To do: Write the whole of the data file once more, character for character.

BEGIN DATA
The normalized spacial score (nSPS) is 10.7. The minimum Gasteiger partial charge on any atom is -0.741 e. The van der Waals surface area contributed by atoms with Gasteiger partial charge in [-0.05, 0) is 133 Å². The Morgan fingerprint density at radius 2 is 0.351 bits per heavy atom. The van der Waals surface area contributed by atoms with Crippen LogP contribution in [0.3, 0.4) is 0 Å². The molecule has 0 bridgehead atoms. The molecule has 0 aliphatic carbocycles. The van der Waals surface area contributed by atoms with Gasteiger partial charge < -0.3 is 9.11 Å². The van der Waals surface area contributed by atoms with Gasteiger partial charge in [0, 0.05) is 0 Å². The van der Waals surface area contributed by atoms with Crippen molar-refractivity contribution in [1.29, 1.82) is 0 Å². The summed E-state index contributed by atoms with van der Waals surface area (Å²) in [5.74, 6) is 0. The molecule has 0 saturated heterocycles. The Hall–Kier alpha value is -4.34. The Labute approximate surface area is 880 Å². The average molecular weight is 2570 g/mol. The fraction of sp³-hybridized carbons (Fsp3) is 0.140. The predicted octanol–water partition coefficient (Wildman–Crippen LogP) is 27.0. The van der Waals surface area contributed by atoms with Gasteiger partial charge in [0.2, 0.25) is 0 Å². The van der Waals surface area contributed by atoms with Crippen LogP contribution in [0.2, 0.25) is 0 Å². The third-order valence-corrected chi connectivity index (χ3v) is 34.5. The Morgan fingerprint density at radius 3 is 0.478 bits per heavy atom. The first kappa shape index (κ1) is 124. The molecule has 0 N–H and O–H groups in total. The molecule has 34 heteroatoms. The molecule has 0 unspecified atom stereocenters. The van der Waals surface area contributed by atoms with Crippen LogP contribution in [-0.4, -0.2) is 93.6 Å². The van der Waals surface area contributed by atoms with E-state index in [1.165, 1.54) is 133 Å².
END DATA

The normalized spacial score (nSPS) is 10.7. The minimum Gasteiger partial charge on any atom is -0.741 e. The van der Waals surface area contributed by atoms with Gasteiger partial charge in [-0.05, 0) is 133 Å². The Morgan fingerprint density at radius 2 is 0.351 bits per heavy atom. The van der Waals surface area contributed by atoms with Crippen LogP contribution in [0.3, 0.4) is 0 Å². The molecule has 0 bridgehead atoms. The molecule has 0 aliphatic carbocycles. The van der Waals surface area contributed by atoms with Gasteiger partial charge < -0.3 is 9.11 Å². The van der Waals surface area contributed by atoms with Gasteiger partial charge in [0, 0.05) is 0 Å². The van der Waals surface area contributed by atoms with Crippen molar-refractivity contribution in [1.29, 1.82) is 0 Å². The summed E-state index contributed by atoms with van der Waals surface area (Å²) in [5.74, 6) is 0. The molecule has 0 saturated heterocycles. The Hall–Kier alpha value is -4.34. The Labute approximate surface area is 880 Å². The average molecular weight is 2570 g/mol. The fraction of sp³-hybridized carbons (Fsp3) is 0.140. The predicted octanol–water partition coefficient (Wildman–Crippen LogP) is 27.0. The van der Waals surface area contributed by atoms with Gasteiger partial charge in [0.2, 0.25) is 0 Å². The van der Waals surface area contributed by atoms with Crippen LogP contribution in [0.2, 0.25) is 0 Å². The third-order valence-corrected chi connectivity index (χ3v) is 34.5. The Morgan fingerprint density at radius 3 is 0.478 bits per heavy atom. The first kappa shape index (κ1) is 124. The molecule has 0 N–H and O–H groups in total. The molecule has 34 heteroatoms. The molecule has 0 unspecified atom stereocenters. The van der Waals surface area contributed by atoms with Crippen LogP contribution in [-0.4, -0.2) is 93.6 Å². The van der Waals surface area contributed by atoms with E-state index in [1.165, 1.54) is 133 Å².